The De Broglie Hypothesis – Physics Research Project #1

Hello, it’s been a while!

News:  Jiangmin has decided to settle as a freelance writer and will be publishing only on an occasional basis from now on.

If you can still remember me from my long absence, then great! I can happily say that my Advanced Higher exams are done and dusted, and I very recently graduated from high school. This Autumn I’ll be starting an Integrated Masters degree in Theoretical Physics…somewhere, I’ll update you on that one in August.

As you may know, I took Advanced Higher Physics this year and around 30% of the qualification is made up of a research project which must be based on a topic of the course. For the previous qualifications, it was required to do your project on a pre-selected topic, which consequently took away the fun, because the topics selected were either classical mechanics or electricity, I.e. not modern physics. But with this? I thought, QUANTUM IT IS.

One of the most amazing things in the course is the de Broglie hypothesis of Quantum mechanics which I very quickly made my project title.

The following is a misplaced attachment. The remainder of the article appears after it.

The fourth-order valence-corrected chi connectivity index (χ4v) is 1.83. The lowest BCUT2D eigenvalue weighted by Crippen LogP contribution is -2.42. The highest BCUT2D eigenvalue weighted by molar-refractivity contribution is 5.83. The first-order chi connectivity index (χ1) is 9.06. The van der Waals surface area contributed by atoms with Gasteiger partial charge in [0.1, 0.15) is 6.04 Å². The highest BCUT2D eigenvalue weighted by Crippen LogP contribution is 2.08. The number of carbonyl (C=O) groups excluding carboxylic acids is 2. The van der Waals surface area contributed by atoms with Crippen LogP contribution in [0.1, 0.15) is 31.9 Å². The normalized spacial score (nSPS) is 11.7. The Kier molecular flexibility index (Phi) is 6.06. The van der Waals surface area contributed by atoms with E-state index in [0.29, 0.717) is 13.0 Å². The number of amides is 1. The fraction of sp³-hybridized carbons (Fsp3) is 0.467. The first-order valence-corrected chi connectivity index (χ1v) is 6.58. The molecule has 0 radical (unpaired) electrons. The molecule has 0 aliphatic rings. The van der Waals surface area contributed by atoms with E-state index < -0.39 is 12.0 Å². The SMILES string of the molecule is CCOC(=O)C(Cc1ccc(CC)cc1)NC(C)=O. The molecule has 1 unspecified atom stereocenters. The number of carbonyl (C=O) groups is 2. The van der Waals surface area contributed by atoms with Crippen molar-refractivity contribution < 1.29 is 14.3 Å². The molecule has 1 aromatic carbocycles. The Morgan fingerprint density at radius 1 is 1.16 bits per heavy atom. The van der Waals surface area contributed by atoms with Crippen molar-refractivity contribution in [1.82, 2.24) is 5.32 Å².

Some background on the de Broglie Hypothesis

In the 20s, the early stages of the construction of quantum theory, a physicist Louis de Broglie postulated the wave particle duality of nature suggesting that all matter had both wave and particle properties.

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Particles and waves are very different things. Particles are localised – they are in one place at one time and therefore can have a precise position. Particles have mass, they can bounce off one another and transfer energy through collision. Waves, on the other hand, are delocalised – to assign a “position” to a wave doesn’t really make much sense, waves can carry energy without the net transfer of mass, capable of interference, diffraction, reflection and so on.

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